Sunday, November 24, 2013

The Weeknd, Manchester Apollo, 23rd November 2013 6/10

I often express my belief that music is inextricably linked to place: the folk concert I reviewed recently in Winnipeg displayed an intimate relationship with the northern Canadian wilderness. Abel Tesfaye's project The Weeknd came out of a very different Canada, that of urban Toronto, and is also influenced by his ancestral home of Ethiopia. Yet, last night illustrated the void that can emerge when music is divorced from place. This tour, and his first full album Kissland, is about the anonymity of life as a star. The set had a Japanese theme, but this was the Tokyo of Lost in Translation, marred by the soullessness of modern business travel where pleasures are transient and artificial. As he sings on the title track: “I went from starting at the same four walls for 21 years to seeing the whole world in just 12 months.” Yet, it's all too clear that the world of drugs and pornography he's been immersed as a global performer is superficial and unfulfilling.

Music is also strongly connected with time, and here with the trajectory of Abel's career. When I witnessed one of his first public performances at Coachella in 2012, he appeared uncertain and unpolished on stage. By March this year, he'd matured into a charismatic performer, yet was still humble and seemingly surprised by the attention. Now, whilst appreciative of his fans, he's self aware, performing to a bank of screens displaying his own image. Abel slightly presumptively promised to tour in the UK every year from now on. The act itself had seemingly been polished by the advisors at his label, being simplified in the pursuit of greater immediacy. This sanitisation applied even to the re-arranged group of songs from his earlier Trilogy in the middle of last night's 90 minute set. I missed the original sense of vulnerability and unpredictability, that live music frisson.

The emotional void was confirmed by comparison to the first support act, Banks from LA, whose fresh performance was at times less secure, but always more spontaneous in feel. Jillian Banks has only just emerged into the spotlight, and I'd urge you to investigate her London EP. As she remarked last night, before she joined The Weeknd on tour this year, she'd been making music in her bedroom. Her voice is deep and sultry, and blends singer songwriter soul with contemporary electronics. Her feminist message also provided a necessary counterpoint to Abel's chauvinistic lyrics. She moved me far more than the other support act, the British producer Zane Lowe whose energy and enthusiasm was no compensation for his unsubtle bombast. He leant heavily on the visual impact of strobe lighting, but the fast pace seemed at odds with the more tender elements of The Weeknd's work.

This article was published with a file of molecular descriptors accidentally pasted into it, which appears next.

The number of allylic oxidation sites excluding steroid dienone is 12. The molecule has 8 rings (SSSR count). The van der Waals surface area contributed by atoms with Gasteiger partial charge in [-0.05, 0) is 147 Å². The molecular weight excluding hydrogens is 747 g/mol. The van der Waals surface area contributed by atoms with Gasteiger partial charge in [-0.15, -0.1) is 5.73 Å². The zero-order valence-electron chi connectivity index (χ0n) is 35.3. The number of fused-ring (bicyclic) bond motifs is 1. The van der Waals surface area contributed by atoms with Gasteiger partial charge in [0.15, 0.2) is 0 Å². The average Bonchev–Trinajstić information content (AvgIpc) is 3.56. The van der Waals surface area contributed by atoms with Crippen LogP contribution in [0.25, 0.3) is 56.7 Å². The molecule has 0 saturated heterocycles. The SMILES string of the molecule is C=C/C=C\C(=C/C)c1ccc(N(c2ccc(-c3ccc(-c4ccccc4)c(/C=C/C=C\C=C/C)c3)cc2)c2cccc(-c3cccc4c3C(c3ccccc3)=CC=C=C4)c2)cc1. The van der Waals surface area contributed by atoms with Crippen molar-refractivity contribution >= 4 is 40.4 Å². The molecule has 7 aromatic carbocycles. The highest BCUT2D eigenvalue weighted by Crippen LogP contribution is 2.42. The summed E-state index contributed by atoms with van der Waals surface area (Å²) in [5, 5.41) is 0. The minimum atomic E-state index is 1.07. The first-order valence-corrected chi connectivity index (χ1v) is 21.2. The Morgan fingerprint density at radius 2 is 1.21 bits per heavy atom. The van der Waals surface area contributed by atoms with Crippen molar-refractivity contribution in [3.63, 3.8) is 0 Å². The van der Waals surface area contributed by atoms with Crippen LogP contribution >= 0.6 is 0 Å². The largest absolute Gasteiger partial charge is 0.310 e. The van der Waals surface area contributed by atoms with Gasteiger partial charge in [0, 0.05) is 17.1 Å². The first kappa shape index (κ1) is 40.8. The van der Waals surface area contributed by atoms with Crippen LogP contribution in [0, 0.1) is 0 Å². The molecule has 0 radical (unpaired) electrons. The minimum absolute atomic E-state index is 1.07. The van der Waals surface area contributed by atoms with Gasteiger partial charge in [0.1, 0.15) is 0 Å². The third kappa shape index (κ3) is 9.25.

Place central to the live music experience in relation to the venue too: the mid-sized Apollo is not my favourite in Manchester, and lacked the intimacy of The Ritz where I saw Abel in that performance of this year. The sophisticated visual presentation utilised elaborate lighting and video projection, and his three piece backing band was confined to a recess at the back of the stage to provide a larger dance floor for Abel. Yet there were fewer Michael Jackson inspired gyrations and fancy footwork in evidence this time, and seemingly also a dilution of the R&B influences in his music in favour of the homogeneity of EDM. His voice remains a remarkable instrument, supple and pure. Yet, its presence might have been more ghostly and subtle had it not been egotistically placed so far forward in the mix.

Abel is still only 23, and Pitchfork lacked humanity when they said of Kissland that "it's as if he's travelled the world and realised the world revolves around him". He's supporting his friend Drake on a UK tour next spring, and it's clear he has his heart set on headlining stadiums. Once a shadowy figure composing on his laptop, his face is now on the album cover, and his music has the sheen of major label production. Unlike some, I'm still able to accept his messages about money and women as a satire of exploitation, rather than a celebration of such values. Yet important though loyalty is, it may be time for me to move onto new discoveries such as Banks. Just as Abel surprised the world when he emerged with House of Balloons, so it would be foolish to lose touch with such a talent. I hope he may again surprise us by rekindling that early creativity; there's no doubting the charisma within.

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